Meyerbeer the Jew

Giacomo Meyerbeer (1791-1864) was born Jacob Meyer Beer in a covered wagon in which his mother was travelling from Berlin to Frankfurt, a presentiment of his travelling career. His early operas were written while living in Italy - hence his first name; and the years of success in which he wrote his masterpieces 'Robert le Diable', 'Les Huguenots', 'Le Prophète' and 'L'Africaine' were spent based in Paris but commuting between the European capitals. From 1830, for a century, these works were never out of the repertoires of the world's leading opera companies - even in Soviet Russia, where the libretto of 'Les Huguenots'  was altered to present the fate of the Decembrist revolutionaries. Throughout the era of Grand Opera, Meyerbeer outshone Wagner, Rossini, even Verdi, at the world box office.

His parents were amongst the wealthiest Jews in Berlin, close to the Prussian Court, and brought up their children in accordance with their status. Giacomo's father, Judah Herz Beer, sponsored an early attempt at a reform Jewish congregation; Giacomo's favourite brother Michael was a talented playwright and poet, and another brother, a keen amateur astronomer, produced the first maps of Mars.

Meyerbeer identified himself as a Jew throughout his life, even commemorating family birthdays according to the Jewish calendar. There is no reason to doubt the sincerity of his pledge, given at the age of 20 to his mother on the occasion of the death of his grandfather: "Please accept a promise from me in his name that I will always live in the religion in which he died".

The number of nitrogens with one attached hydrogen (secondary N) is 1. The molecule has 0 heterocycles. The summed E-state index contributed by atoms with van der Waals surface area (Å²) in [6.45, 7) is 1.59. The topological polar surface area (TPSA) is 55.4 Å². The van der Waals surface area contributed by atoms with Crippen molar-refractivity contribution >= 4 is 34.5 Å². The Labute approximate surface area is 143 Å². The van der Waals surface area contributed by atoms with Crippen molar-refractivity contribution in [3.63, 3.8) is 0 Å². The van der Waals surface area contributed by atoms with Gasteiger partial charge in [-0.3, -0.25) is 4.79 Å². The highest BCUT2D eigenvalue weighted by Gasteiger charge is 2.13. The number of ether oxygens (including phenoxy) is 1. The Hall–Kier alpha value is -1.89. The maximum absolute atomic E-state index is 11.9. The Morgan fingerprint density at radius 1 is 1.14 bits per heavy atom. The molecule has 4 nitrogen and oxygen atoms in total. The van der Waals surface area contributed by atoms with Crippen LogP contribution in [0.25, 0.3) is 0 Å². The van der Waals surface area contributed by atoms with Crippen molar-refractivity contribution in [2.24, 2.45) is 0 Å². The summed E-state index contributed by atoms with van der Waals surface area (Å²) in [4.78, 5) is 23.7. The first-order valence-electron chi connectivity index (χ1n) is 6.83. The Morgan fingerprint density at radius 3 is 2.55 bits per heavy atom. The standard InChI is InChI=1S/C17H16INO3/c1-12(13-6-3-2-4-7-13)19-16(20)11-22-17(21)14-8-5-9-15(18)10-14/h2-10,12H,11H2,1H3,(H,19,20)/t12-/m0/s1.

Meyerbeer's success as an opera composer can be ascribed not only to his craftsmanship and melodic and colouristic invention, but to an unerring sense, shared by his favoured librettist Eugene Scribe, of giving the public what it wanted. This was coupled with a canny knack for management and publicity. He was undoubtedly and unashamedly a showman.

Meyerbeer did make an early significant contribution to synagogue music: there exists in the Library of Congress in Washington the manuscript of a 'Hallelujah' which he set in 1815 for his friend and teacher Eduard Kley. Kley was the preacher for the proto-Reform congregation in Berlin supported by Meyerbeer's father, the wealthy contractor Judah Herz Beer, and he went on to become a leader of the Reform movement in Hamburg. The 'Hallelujah', for choir and organ, was written for Judah Herz Beer's synagogue (which was suppressed by the Prussian authorities in the 1820s) - and shows that the arguments about using an organ in the synagogue service have a solid ancestry!

After that there is gap of some thirty years before Meyerbeer again addressed synagogue music. His return was at the request of a remarkable man, Samuel Naumbourg. Naumbourg who lived from 1815 to 1880, is together with Solomon Sulzer of Vienna and Louis Lewandowski of Berlin, one of the three 19th century giants who rescued, recorded, and expanded (by their own compositions) the Ashkenazic liturgical tradition. Naumbourg became the first chazan (cantor) of the Paris Jewish congregation in 1845, with the recommendation of the composer Halévy (whose own Grand Opera masterpiece, 'La Juive',  had been produced in 1835, four years after Meyerbeer's 'Robert le Diable'). At the same time the French Ministry of  Religion and Education commissioned Naumbourg to compile a definitive Jewish musical service, a task which he set to with gusto, and which resulted in the monumental 3-volume 'Zemirot Yisroel''. To achieve this Naumbourg invited a number of Jewish composers to make their own contributions to his work, including Halévy, Alkan and Meyerbeer himself.